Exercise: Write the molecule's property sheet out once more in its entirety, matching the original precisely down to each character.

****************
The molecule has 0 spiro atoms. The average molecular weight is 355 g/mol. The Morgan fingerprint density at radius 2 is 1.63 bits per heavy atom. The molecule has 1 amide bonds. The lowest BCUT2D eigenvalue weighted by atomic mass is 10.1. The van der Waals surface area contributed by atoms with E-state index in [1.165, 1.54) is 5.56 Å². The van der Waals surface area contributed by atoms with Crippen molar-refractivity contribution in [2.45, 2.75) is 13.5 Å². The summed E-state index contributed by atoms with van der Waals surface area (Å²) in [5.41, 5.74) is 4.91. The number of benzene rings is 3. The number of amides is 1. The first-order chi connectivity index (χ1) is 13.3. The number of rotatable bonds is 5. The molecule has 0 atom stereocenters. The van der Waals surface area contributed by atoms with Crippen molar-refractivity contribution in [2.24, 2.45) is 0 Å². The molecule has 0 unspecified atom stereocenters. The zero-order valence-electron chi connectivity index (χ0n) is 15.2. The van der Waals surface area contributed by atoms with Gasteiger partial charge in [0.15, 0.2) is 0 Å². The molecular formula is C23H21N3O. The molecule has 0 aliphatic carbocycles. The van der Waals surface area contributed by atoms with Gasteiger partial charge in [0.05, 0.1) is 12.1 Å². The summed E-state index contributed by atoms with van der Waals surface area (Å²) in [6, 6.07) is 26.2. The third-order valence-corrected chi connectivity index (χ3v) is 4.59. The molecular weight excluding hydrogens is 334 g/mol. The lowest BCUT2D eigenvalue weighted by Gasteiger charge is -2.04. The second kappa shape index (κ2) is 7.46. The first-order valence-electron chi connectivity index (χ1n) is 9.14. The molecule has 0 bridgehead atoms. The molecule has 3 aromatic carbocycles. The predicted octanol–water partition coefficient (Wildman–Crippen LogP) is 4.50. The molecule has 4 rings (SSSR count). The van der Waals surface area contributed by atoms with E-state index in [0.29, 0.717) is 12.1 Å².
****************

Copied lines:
The molecule has 0 spiro atoms. The average molecular weight is 355 g/mol. The Morgan fingerprint density at radius 2 is 1.63 bits per heavy atom. The molecule has 1 amide bonds. The lowest BCUT2D eigenvalue weighted by atomic mass is 10.1. The van der Waals surface area contributed by atoms with E-state index in [1.165, 1.54) is 5.56 Å². The van der Waals surface area contributed by atoms with Crippen molar-refractivity contribution in [2.45, 2.75) is 13.5 Å². The summed E-state index contributed by atoms with van der Waals surface area (Å²) in [5.41, 5.74) is 4.91. The number of benzene rings is 3. The number of amides is 1. The first-order chi connectivity index (χ1) is 13.3. The number of rotatable bonds is 5. The molecule has 0 atom stereocenters. The van der Waals surface area contributed by atoms with Crippen molar-refractivity contribution in [2.24, 2.45) is 0 Å². The molecule has 0 unspecified atom stereocenters. The zero-order valence-electron chi connectivity index (χ0n) is 15.2. The van der Waals surface area contributed by atoms with Gasteiger partial charge in [0.15, 0.2) is 0 Å². The molecular formula is C23H21N3O. The molecule has 0 aliphatic carbocycles. The van der Waals surface area contributed by atoms with Gasteiger partial charge in [0.05, 0.1) is 12.1 Å². The summed E-state index contributed by atoms with van der Waals surface area (Å²) in [6, 6.07) is 26.2. The third-order valence-corrected chi connectivity index (χ3v) is 4.59. The molecular weight excluding hydrogens is 334 g/mol. The lowest BCUT2D eigenvalue weighted by Gasteiger charge is -2.04. The second kappa shape index (κ2) is 7.46. The first-order valence-electron chi connectivity index (χ1n) is 9.14. The molecule has 0 bridgehead atoms. The molecule has 3 aromatic carbocycles. The predicted octanol–water partition coefficient (Wildman–Crippen LogP) is 4.50. The molecule has 4 rings (SSSR count). The van der Waals surface area contributed by atoms with E-state index in [0.29, 0.717) is 12.1 Å².